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Toll in Chinese Mine Explosion Rises to 104

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    Toll in Chinese Mine Explosion Rises to 104 New York Times By KEITH BRADSHER November 22, 2009 HONG KONG - A gas explosion at a coal mine in northeastern China
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      Toll in Chinese Mine Explosion Rises to 104
      New York Times
      November 22, 2009
       

      HONG KONG — A gas explosion at a coal mine in northeastern China early Saturday killed at least 104 people, China’s worst mine disaster in nearly two years, Chinese official media said Monday.

      Since an announcement on Saturday that 42 were dead and 66 were missing, no further survivors of the powerful underground explosion have been found, and more than 60 bodies have been located. At least four miners were still missing early Monday, the official Xinhua news agency said.

      The explosion took place at the Xinxing Coal Mine in Hegang City, in Heilongjiang province, according to Xinhua. At least 29 miners were hospitalized, including 6 with serious injuries.

      Vice Premier Zhang Dejiang visited the site on Saturday afternoon to inspect the rescue effort, while President Hu Jintao and Premier Wen Jiabao both “made instructions on the rescue work,” Xinhua said. Expressions of concern by top offiicials after mine disasters have become frequent in recent years, as deadly accidents have continued despite repeated efforts to improve safety.

      Mine disasters are regular occurrences in China; the worst previously this year appears to have been a blast at the Tunlan coal mine in Shanxi province in northern China in February, which killed 77 and was the largest such incident since 105 miners were killed in December 2007.

      Official data shows that the number of coal mining deaths has been cut in half since 2002, to 3,210 last year, although some mine disasters continue to be covered up.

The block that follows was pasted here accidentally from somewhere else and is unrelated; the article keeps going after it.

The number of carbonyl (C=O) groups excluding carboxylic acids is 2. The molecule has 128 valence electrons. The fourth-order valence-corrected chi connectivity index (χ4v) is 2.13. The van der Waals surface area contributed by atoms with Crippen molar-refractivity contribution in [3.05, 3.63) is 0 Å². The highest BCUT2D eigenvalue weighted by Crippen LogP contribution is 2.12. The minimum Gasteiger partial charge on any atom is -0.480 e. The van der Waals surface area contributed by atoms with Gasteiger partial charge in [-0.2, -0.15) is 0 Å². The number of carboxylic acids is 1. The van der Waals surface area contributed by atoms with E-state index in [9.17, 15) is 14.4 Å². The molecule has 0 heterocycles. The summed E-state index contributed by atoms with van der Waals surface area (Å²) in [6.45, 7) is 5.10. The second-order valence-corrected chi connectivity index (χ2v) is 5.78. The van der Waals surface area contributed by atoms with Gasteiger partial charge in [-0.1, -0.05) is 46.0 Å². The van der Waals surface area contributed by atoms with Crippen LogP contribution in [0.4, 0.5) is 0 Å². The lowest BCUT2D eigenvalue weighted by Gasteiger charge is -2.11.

The explosion on Saturday was unusual in that it involved a large mine operated by one of China’s biggest state-owned companies, the Heilongjiang Longmei Holding Mining Group. Xinhua said that 420 miners had survived and reached the surface, out of 528 who were underground at the time of the blast, a shock so powerful that it partly collapsed mine buildings at the surface.

      Most of the deaths in Chinese mines occur in small, unlicensed operations that the national government has tried to shut down. But the authorities often meet resistance from mine owners, who find these operations profitable, and from local officials who want to create jobs and may have corrupt links to the mine owners.

      Coal prices have been high for the past six years, drawing more companies into the industry. According to China’s National Bureau of Statistics, the number of coal mining companies in China rose last year to 9,212, from 7,537 in 2007.

      Vehicle crashes are a far bigger cause of violent deaths in China than mine disasters, but receive relatively little attention from the Chinese leadership and the media, which tend to focus more on industrial policies and worker safety. Crashes kill close to 100,000 people a year, according to official statistics, and Western health experts say that the actual total is much higher since many deaths are not reported.


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